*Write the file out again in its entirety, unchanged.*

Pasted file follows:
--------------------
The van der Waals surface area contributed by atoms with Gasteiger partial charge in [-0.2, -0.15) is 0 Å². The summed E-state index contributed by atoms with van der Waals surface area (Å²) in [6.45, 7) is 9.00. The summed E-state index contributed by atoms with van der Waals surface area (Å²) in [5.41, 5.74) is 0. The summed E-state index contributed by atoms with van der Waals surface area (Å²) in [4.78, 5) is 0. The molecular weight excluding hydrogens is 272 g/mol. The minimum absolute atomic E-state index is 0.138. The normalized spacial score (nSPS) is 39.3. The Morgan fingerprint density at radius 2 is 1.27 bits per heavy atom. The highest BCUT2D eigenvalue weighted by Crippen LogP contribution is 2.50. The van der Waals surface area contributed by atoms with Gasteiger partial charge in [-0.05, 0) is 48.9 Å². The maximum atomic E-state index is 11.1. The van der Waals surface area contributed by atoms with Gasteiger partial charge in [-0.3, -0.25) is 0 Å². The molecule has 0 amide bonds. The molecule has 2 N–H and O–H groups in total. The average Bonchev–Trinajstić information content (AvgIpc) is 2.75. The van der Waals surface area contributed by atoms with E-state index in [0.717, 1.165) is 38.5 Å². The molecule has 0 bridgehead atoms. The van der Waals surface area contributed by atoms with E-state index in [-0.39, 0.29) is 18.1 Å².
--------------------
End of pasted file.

The van der Waals surface area contributed by atoms with Gasteiger partial charge in [-0.2, -0.15) is 0 Å². The summed E-state index contributed by atoms with van der Waals surface area (Å²) in [6.45, 7) is 9.00. The summed E-state index contributed by atoms with van der Waals surface area (Å²) in [5.41, 5.74) is 0. The summed E-state index contributed by atoms with van der Waals surface area (Å²) in [4.78, 5) is 0. The molecular weight excluding hydrogens is 272 g/mol. The minimum absolute atomic E-state index is 0.138. The normalized spacial score (nSPS) is 39.3. The Morgan fingerprint density at radius 2 is 1.27 bits per heavy atom. The highest BCUT2D eigenvalue weighted by Crippen LogP contribution is 2.50. The van der Waals surface area contributed by atoms with Gasteiger partial charge in [-0.05, 0) is 48.9 Å². The maximum atomic E-state index is 11.1. The van der Waals surface area contributed by atoms with Gasteiger partial charge in [-0.3, -0.25) is 0 Å². The molecule has 0 amide bonds. The molecule has 2 N–H and O–H groups in total. The average Bonchev–Trinajstić information content (AvgIpc) is 2.75. The van der Waals surface area contributed by atoms with E-state index in [0.717, 1.165) is 38.5 Å². The molecule has 0 bridgehead atoms. The van der Waals surface area contributed by atoms with E-state index in [-0.39, 0.29) is 18.1 Å².